Japanese Knotweed – what do landlords need to know?

Japanese Knotweed

Everchanging government legislation, fluctuating house prices, property maintenance – there’s no shortage of things for landlords to keep on top of. At first glance, an invasive plant might not seem a major concern.

But if left unchecked, it can have severe repercussions both financially and legally. Here’s everything landlords need to know about Japanese Knotweed.

What is Japanese Knotweed?

Known for its rapid growth, Japanese Knotweed is an invasive plant that’s notoriously hard to get rid of. This plant has distinctive heart-shaped leaves, bamboo-like stems, and clusters of small white flowers.

Its roots can grow to a depth of two metres and its foliage is dense. It’s become very unpopular with both tenants and landlords and it causes problems that aren’t always straightforward to solve.

Why is Japanese Knotweed bad for landlords?

Property damage is the main concern for landlords when dealing with Japanese Knotweed. It has the potential to grow through concrete, tarmac, and the foundations of buildings.

And because of the depth of Japanese Knotweed’s roots, there’s been issues with them interfering with drainage systems and pipes too.

Unless these issues are addressed, damage to the property will only worsen over time.

Japanese Knotweed identification – how to spot it early

Japanese Knotweed can be easily confused with other plants – Russian vine, Himalayan honeysuckle, and broad leaf dock all have similar characteristics to Japanese Knotweed.

In the picture below, you can spot a few unique features that can help identify Japanese Knotweed:

  • red stems
  • cream coloured flowers
  • flat, shovel-shaped leaves
  • a zig-zag shaped stem
Japanese Knotweed 2

Madeleine Steinbach/stock.adobe.com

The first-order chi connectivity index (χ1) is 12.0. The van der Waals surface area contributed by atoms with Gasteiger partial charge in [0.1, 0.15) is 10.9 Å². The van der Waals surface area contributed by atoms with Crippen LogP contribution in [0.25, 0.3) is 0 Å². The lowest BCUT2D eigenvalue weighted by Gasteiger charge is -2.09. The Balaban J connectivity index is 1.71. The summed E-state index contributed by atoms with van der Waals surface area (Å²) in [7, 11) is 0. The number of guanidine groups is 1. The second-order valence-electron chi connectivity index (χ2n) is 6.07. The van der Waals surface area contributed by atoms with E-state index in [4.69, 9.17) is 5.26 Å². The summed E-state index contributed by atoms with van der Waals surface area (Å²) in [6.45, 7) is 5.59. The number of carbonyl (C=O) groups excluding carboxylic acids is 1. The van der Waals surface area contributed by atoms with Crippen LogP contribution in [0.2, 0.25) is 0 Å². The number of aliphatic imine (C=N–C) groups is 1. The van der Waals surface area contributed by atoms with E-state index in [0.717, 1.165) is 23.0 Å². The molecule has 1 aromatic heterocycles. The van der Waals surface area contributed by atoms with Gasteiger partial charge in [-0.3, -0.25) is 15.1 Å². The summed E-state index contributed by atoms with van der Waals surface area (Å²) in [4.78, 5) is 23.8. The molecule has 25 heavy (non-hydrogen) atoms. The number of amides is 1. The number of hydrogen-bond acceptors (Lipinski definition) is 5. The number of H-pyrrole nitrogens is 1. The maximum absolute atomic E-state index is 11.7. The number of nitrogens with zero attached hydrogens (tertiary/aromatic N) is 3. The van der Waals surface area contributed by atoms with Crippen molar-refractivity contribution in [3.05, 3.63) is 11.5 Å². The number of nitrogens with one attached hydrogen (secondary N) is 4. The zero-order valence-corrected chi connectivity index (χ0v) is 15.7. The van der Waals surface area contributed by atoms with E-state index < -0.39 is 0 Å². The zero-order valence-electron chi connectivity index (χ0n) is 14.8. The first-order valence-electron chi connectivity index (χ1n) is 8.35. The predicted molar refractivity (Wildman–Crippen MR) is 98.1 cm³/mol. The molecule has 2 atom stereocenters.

The vines start to grow from the end of April and can grow up to 10cm a day and then it flowers from August to September. Japanese Knotweed is much easier to eradicate if identified early, so it’s useful for landlords to be able to spot it.

But even if it’s grown out of control, there are ways to remove it effectively.

Japanese Knotweed removal

Removing Japanese Knotweed from your property isn’t straightforward. Effectively eradicating it yourself is complex – practically and legally.

If you need to get rid of Japanese Knotweed, you have three options:

  • dig deep into the ground and remove the root
  • use a chemical weed killer
  • seek professional help

If you decide to remove Japanese Knotweed yourself, using a chemical weedkiller is the simplest option. A glyphosate-based weedkiller is the most effective at getting to the root of the weed.

It usually takes three to four seasons to completely eradicate Japanese Knotweed with a weedkiller as it tends to regrow the following spring with a very different appearance.

A small leafy bush will grow in its place the following spring and it’s essential you remove this until it doesn’t return.

If you’d prefer to dig up the Japanese Knotweed, you’ll need to dig at least one metre deep and remove all the roots and rhizomes.

You then need to take precautions when you dispose of it. Japanese Knotweed has to go to a licensed landfill. You can contact the Environment Agency and they’ll let you know where to go.